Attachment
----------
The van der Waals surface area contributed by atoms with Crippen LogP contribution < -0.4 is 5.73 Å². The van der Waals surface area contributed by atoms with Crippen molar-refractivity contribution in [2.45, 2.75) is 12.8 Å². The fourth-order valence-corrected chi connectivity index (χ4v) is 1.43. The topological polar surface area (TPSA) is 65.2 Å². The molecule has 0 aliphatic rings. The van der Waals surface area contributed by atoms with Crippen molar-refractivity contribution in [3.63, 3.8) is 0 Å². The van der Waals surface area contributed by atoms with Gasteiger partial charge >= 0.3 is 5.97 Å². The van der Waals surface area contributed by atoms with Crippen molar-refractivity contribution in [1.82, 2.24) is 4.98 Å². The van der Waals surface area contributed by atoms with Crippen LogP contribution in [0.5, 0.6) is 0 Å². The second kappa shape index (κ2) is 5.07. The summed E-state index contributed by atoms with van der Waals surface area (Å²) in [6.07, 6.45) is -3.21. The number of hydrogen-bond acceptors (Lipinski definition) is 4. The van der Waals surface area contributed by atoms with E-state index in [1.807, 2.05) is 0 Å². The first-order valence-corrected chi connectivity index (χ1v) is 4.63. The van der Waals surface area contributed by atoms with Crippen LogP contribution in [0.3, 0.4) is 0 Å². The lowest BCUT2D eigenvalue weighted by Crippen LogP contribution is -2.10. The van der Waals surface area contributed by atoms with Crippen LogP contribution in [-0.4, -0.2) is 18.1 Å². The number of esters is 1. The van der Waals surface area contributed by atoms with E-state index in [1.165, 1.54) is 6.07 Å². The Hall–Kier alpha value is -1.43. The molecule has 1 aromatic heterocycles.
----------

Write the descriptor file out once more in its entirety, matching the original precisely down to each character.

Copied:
The van der Waals surface area contributed by atoms with Crippen LogP contribution < -0.4 is 5.73 Å². The van der Waals surface area contributed by atoms with Crippen molar-refractivity contribution in [2.45, 2.75) is 12.8 Å². The fourth-order valence-corrected chi connectivity index (χ4v) is 1.43. The topological polar surface area (TPSA) is 65.2 Å². The molecule has 0 aliphatic rings. The van der Waals surface area contributed by atoms with Crippen molar-refractivity contribution in [3.63, 3.8) is 0 Å². The van der Waals surface area contributed by atoms with Gasteiger partial charge >= 0.3 is 5.97 Å². The van der Waals surface area contributed by atoms with Crippen molar-refractivity contribution in [1.82, 2.24) is 4.98 Å². The van der Waals surface area contributed by atoms with Crippen LogP contribution in [0.5, 0.6) is 0 Å². The second kappa shape index (κ2) is 5.07. The summed E-state index contributed by atoms with van der Waals surface area (Å²) in [6.07, 6.45) is -3.21. The number of hydrogen-bond acceptors (Lipinski definition) is 4. The van der Waals surface area contributed by atoms with E-state index in [1.807, 2.05) is 0 Å². The first-order valence-corrected chi connectivity index (χ1v) is 4.63. The van der Waals surface area contributed by atoms with Crippen LogP contribution in [0.3, 0.4) is 0 Å². The lowest BCUT2D eigenvalue weighted by Crippen LogP contribution is -2.10. The van der Waals surface area contributed by atoms with Crippen LogP contribution in [-0.4, -0.2) is 18.1 Å². The number of esters is 1. The van der Waals surface area contributed by atoms with E-state index in [1.165, 1.54) is 6.07 Å². The Hall–Kier alpha value is -1.43. The molecule has 1 aromatic heterocycles.